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From Daniel Fagerstrom <>
Subject OSGi integration (again)
Date Sun, 26 Aug 2007 14:42:12 GMT
As some of you might have seen in the SVN logs, I have started to work 
on making Cocoon work under OSGi again [1].

This will, for the moment, not affect the trunk more than that I might 
refactor or reorganize some stuff based on needs for the OSGi integration.

The main reasons for working on OSGi integration is that OSGi makes it 
possible to push the modularization of Cocoon a bit further.

* Blocks can be dynamically installed, started, stopped and updated 
while the rest of the webapp continue to run. Take a look at Peter 
Kriens demo from last year to see how cool this is [2].

* Each block (bundle) has its own classloader and import and export Java 
packages from other bundles based on OSGi specific info in the In this way the "classloader hell" is handled. Several 
versions of the same jar can be used in the same application.

* Each block has its own Spring context and publish and use services 
(beans) from other blocks based on a special Spring-OSGi configuration [3].

For background on OSGi [4], [5] and [6] might be good. And the 
specification [7] is fairly readable for being a specification.

The work on getting there mainly conisists of: bundelizing the Cocoon 
jars and all needed jars, make beans OSGi services and creating 
infrastucture for building, configuring and running Cocoon in OSGi.


To make a jar working in OSGi it must be converted to a bundle. Which 
means that its must be extended with some OSGi specific, 
info about what packages it exports and imports and some other things. 
Felix contains an excelent Maven plugin that makes this work rather easy 

Also the Felix, Spring-OSGi, Eclipse Equinox and OPS4J has already 
bundelized many popular Java libraries.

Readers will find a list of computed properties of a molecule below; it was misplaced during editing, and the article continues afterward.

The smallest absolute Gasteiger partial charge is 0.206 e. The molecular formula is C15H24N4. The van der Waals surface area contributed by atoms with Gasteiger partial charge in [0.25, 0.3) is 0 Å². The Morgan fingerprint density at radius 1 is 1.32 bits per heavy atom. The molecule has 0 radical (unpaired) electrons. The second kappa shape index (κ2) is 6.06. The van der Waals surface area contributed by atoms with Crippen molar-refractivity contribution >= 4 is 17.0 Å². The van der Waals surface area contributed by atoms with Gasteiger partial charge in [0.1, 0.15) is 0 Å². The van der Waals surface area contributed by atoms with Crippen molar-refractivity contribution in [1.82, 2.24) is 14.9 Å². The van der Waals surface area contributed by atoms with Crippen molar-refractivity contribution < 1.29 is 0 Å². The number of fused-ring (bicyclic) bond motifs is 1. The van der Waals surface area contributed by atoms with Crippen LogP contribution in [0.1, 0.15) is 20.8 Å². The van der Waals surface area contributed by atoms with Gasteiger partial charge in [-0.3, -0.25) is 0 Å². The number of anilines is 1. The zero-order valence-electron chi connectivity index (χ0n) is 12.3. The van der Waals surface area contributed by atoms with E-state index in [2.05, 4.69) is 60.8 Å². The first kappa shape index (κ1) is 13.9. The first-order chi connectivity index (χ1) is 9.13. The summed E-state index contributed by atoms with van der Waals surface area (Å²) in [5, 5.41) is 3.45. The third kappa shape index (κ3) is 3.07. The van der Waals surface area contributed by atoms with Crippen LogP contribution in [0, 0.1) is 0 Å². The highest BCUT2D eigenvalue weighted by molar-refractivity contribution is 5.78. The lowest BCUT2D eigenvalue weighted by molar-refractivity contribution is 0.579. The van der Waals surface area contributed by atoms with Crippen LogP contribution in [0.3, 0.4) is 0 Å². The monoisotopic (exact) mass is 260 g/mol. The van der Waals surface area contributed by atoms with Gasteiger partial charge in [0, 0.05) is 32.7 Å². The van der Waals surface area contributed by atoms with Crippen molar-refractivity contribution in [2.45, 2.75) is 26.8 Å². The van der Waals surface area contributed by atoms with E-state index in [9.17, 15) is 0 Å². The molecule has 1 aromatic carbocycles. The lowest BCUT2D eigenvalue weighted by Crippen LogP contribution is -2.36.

The Spring-OSGi project [9] creates OSGi-Spring integration. There is a 
custom name space with constructions for publishing beans as OSGi 
services and for using OSGi services as Spring bean references. The idea 
is that each bundle (block) has its own Sprin application context, and 
that it can publish beans and use beans from other bundles through 
OSGi:s service architecture.

There is a Spring OSGi extender bundle that automatically detects 
bundles with a Spring configurations in the META-INF/spring directory 
and takes care about its services.


Although the Cocoon OSGi integration should work in any OSGi 
implementation I use Felix during development.

I have set up a Maven assembly that creates a directory structure with 
all needed jars and configuration files. So that one just can start the 
Felix OSGi framework with parts of Cocoon inside (see the README [10]).

For logging I use OPS4J Pax Logging [11], which makes all major logging 
frameworks available in an OSGi friendly way.

I use an HTTP service from Eclipse Equinox as the Felix one doesn't 
support Servlet 2.4 only 2.3. An activator [14], [15] has the same role 
as the DispatcherServlet in the ordinary context. But it is dynamic so 
it will detect and use servlet services that comes and goes.

The servlet protocol is available as a "real" Java protocol and is 
available with, using the OSGi URL service.


This far some basic examples that use the servlet service fw works. See 
the README [10] for how to build and test the stuff.

I'll continue with bundelizing the Cocoon core.

There are a number of open problems:
* How to handle configuration
* Spring-OSGi doesn't support prototype scope that well
* How handle the massive "import" of services that is needed for a sitemap?

We had some partial answers to the above question last time we worked on 
Cocoon OSGi integration. Hopefully they can be adapted to the Spring 
OSGi context.

An overview of earlier work can be found in [12] and in my presentation 



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